This invention generally relates to stapling devices and, more particularly, to a hand held stapler with built in storage space for additional staples.
Hand held staplers in the prior art have generally attempted to combine the functions of desk staplers, wall tacking devices and hand held staplers in a compact and portable unit. While a desk stapler is intended to rest on a flat surface and operate in response to downward pressure from a user's hand, the hand held unit is intended to operate when squeezed by a hand, and must therefore be compact and lightweight. Additionally, a stapler may act as a tacking unit when the base portion containing the anvil is swung away from the head portion, thereby allowing stapling of items to large continuous surfaces such as walls. However, desk staplers are generally intended to fasten together large volumes of material, and must have a flat base member in order to provide stability on a desk top surface, while a hand held unit is preferably designed to fit comfortably within the curved surfaces of the human hand. Therefore, attempts in the prior art to combine hand stapler and desk stapler functions have met with only limited success.
The stapling of bindings for publications such as magazines and flyers has been the subject of many stapler designs in the prior art. The problem has been to place a staple in the binding and parallel to the length thereof so as not to impede the folding and closing of the publication. One approach to this problem is illustrated in U.S. Pat. No. 3,451,606 to Jacobson in which the stapler head pivots at the staple delivery point over the anvil while remaining connected to the anvil by means of a V-shaped base plate. The binding of the publication is inserted lengthwise within the V of the base plate, so that the anvil and stapler head are aligned correctly with respect to the binding. The staple is then inserted in a normal fashion. However, the stapler is no longer stable on the desk surface because its center of gravity is no longer directly above the base plate surface which rests on the desk top.
Some prior art staplers have also provided extended staple magazines or separate staple storage containers, but these have proved bulky and unfit for hand held stapler design. An example is shown in U.S. Pat. No. 3,302,842 to MacEachron. The stapler head therein is permanently pivoted atop one end of a U-shaped base plate, so that the staple delivery point is over an anvil mounted at the other end of the base plate. Since only the anvil portion of the base plate is intended to be placed beneath the binding of a publication, the other portion of the base plate is always exposed and carries a conventional container for additional staple loads. The geometry and bulk of this unit is clearly inappropriate for a hand held stapler.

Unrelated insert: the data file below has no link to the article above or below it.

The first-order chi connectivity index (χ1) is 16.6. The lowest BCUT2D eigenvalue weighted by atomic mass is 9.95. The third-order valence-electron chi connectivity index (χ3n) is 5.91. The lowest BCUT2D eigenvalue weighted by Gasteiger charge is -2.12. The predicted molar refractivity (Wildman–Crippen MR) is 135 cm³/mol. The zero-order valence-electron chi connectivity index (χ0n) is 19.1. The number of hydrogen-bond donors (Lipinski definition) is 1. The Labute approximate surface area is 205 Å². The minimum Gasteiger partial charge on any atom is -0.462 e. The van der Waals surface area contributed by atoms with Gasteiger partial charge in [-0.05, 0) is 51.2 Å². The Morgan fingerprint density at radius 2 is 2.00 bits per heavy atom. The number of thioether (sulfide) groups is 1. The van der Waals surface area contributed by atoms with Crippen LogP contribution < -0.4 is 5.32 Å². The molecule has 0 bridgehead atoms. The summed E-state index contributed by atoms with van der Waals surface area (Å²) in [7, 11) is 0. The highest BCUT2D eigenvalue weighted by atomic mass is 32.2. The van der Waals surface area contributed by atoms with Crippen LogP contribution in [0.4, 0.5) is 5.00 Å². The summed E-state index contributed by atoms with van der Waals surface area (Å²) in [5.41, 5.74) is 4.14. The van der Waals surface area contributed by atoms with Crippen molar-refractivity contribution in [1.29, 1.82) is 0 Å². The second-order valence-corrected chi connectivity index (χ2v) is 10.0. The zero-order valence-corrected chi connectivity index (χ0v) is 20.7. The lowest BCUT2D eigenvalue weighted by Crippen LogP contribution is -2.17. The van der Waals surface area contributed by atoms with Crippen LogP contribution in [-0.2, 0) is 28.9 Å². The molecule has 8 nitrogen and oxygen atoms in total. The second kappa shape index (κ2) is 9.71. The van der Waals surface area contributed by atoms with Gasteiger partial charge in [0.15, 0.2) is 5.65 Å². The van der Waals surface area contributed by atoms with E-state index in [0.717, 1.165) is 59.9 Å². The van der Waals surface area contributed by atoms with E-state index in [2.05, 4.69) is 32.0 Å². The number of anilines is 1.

A spring is commonly used within the staple magazine of staplers to urge the staple load toward the staple delivery point. The force applied to the load by the spring varies in direct proportion to the length of the spring, so as staples are delivered and the spring compresses the load, the spring length changes and the force applied increases or decreases accordingly. Where a spring is 50% to 100% longer at the beginning of a load than at the end of the load, as is common in the prior art, the force applied to the load will correspondingly be 50% to 100% greater at the beginning than at the end. This large variance in the spring force applied to the load contributes to the tendency of the last few staples in a load to jam upon delivery.
The present invention resides in a compact stapler which meets the functional requirements of a desk stapler, a hand held stapler and a wall tacking stapler. The base of the stapler is flat for stability on desk tops. The stapler is able to place staples in pubication bindings by extension of the length of the base and head portions so that the center of gravity of the stapler remains stationary above the base during such use, thus maintaining stability. Due to an advantageous arrangement of functional elements within the stapler head, and, in particular, to the placement of the staple load spring, there is provided a substantial staple load storage space within the stapler head which does not present unwiedly bulk which hinders the user. The staple load spring is placed so that, as the staple load in the magazine is spent, the force placed on the load by the spring varies less than in conventional models, thereby reducing the likelihood of jamming at the end of the load.
These and other advantages and objects of the invention will be more readily apparent when the following discussion is read in conjunction with the drawings attached hereto, in which:
FIG. 1 is an elevated perspective view of the stapler of the invention;
FIG. 2 is a perspective exploded view of the staple magazine of the stapler of FIG. 1;